187 – MONTREAL CANADIENS – Arvid Henrikson (AIK U18, SWE-Jr.)
188 – ARIZONA COYOTES – Dean Stewart (Portage, MJHL)
189 – BUFFALO SABRES – Austin Osmanski (Mississauga, OHL)
190 – BUFFALO SABRES – Vasili Glotov (LVY St. Petersburg, RUS-Jr.)
191 – COLORADO AVALANCHE – Travis Barron (Oshawa, OHL)
192 – NEW JERSEY DEVILS – Jeremy Davies (Bloomington, USHL)
193 – NEW YORK ISLANDERS – Nick Pastujov (USA U18, USHL)
194 – VANCOUVER CANUCKS – Brett McKenzie (North Bay, OHL)
195 – FLORIDA PANTHERS – Benjamin Finkelstein (Kimball Union, USHS)
196 – MINNESOTA WILD – Dmitri Sokolov (Sudbury, OHL)
197 – DETROIT RED WINGS – Mattias Elfstrom (Malmo, SHL)
198 – NASHVILLE PREDATORS – Adam Smith (Bowling Green, NCAA WCHA)
199 – PHILADELPHIA FLYERS – David Bernhardt (Djurgarden, SWE-Jr.)
200 – NEW YORK ISLANDERS – David Quennevile (Medicine Hat, WHL)
201 – NEW YORK RANGERS – Ty Ronning (Vancouver, WHL)
202 – LOS ANGELES KINGS – Jacob Friend (Owen Sound, WHL)
203 – CHICAGO BLACKHAWKS – Jake Ryczek (Waterloo, USHL)
204 – MINNESOTA WILD – Brayden Chizen (Kelowna, WHL)
205 – ANAHEIM DUCKS Tyler Soy (Victoria, WHL)
206 – TAMPA BAY LIGHTNING – Otto Somppi (Halifax, QMJHL)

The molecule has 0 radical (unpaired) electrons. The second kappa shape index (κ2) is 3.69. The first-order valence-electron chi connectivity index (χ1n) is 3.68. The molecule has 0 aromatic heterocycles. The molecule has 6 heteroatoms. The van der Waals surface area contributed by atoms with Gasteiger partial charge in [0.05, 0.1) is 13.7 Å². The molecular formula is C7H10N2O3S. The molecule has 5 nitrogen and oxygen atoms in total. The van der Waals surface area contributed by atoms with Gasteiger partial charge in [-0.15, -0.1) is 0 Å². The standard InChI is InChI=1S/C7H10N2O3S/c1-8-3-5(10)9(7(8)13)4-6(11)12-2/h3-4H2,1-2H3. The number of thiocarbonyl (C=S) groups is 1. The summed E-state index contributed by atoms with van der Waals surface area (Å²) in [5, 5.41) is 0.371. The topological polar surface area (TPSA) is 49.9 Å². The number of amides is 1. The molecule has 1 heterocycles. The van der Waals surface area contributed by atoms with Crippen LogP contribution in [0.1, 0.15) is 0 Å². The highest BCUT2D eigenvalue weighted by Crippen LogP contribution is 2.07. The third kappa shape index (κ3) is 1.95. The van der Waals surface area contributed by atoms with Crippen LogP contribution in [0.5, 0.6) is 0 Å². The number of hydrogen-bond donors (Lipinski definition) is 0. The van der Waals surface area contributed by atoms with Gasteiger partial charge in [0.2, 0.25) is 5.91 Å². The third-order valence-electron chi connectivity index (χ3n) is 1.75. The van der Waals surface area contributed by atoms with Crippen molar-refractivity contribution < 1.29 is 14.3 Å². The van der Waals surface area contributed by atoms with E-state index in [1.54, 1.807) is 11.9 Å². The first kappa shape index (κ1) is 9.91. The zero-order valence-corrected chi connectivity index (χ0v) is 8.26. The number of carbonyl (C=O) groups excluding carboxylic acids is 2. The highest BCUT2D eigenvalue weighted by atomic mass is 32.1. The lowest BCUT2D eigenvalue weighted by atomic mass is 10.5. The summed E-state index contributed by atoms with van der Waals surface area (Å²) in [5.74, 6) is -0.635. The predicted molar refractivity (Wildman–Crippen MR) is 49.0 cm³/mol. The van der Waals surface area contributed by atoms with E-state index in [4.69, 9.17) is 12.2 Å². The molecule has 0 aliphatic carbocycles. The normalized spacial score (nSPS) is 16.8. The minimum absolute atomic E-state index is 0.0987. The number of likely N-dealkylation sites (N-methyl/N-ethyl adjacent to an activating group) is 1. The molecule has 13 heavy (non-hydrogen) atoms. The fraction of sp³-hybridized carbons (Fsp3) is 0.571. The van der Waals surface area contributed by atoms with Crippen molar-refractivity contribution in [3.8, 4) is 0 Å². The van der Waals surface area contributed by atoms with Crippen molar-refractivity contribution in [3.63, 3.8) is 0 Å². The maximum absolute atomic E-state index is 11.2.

207 – WASHINGTON CAPITALS – Dmitri Zaitsev (WB/Scranton, NAHL)
208 – TAMPA BAY LIGHTNING – Ryan Lohin (Waterloo, USHL)
209 – ST. LOUIS BLUES – Nikolaj Krag Christensen (Rodovre, DEN)
210 – SAN JOSE SHARKS – Joachim Blichfeld (Malmo, SHL)
211 – ST. LOUIS BLUES – Filip Helt (HC Litvinov U18, CZE-U18)


2016 NHL Entry Draft – Round Two

Here are selections 31-61 of the 2016 NHL Entry Draft


31 – TORONTO MAPLE LEAFS – Yegor Korshkov (Yaroslavl, KHL)
32 – EDMONTON OILERS – Tyler Benson (Vancouver, WHL)
33 – BUFFALO SABRES – Rasmus Asplund (Farjestad BK, SHL) (Traded Mark Pysyk, Pk 38 ’16, Pk 89 ’16 to FLA for Dmitry Kulikov, Pk 33 ’16)
34 – COLUMBUS BLUE JACKETS – Andrew Peeke (Green Bay, USHL)
35 – ST. LOUIS BLUES – Jordan Kyrou (Sarnia, OHL) (Traded Brian Elliott to CAL for Pk 35 ’16, cond. 3rd 2018)
36 – PHILADELPHIA FLYERS – Pascal Laberge (Victoriaville, QMJHL) (Traded Pk 18 ’16 and Pk 79 ’16 to WPG for Pk 22 ’16, Pk 36 ’16)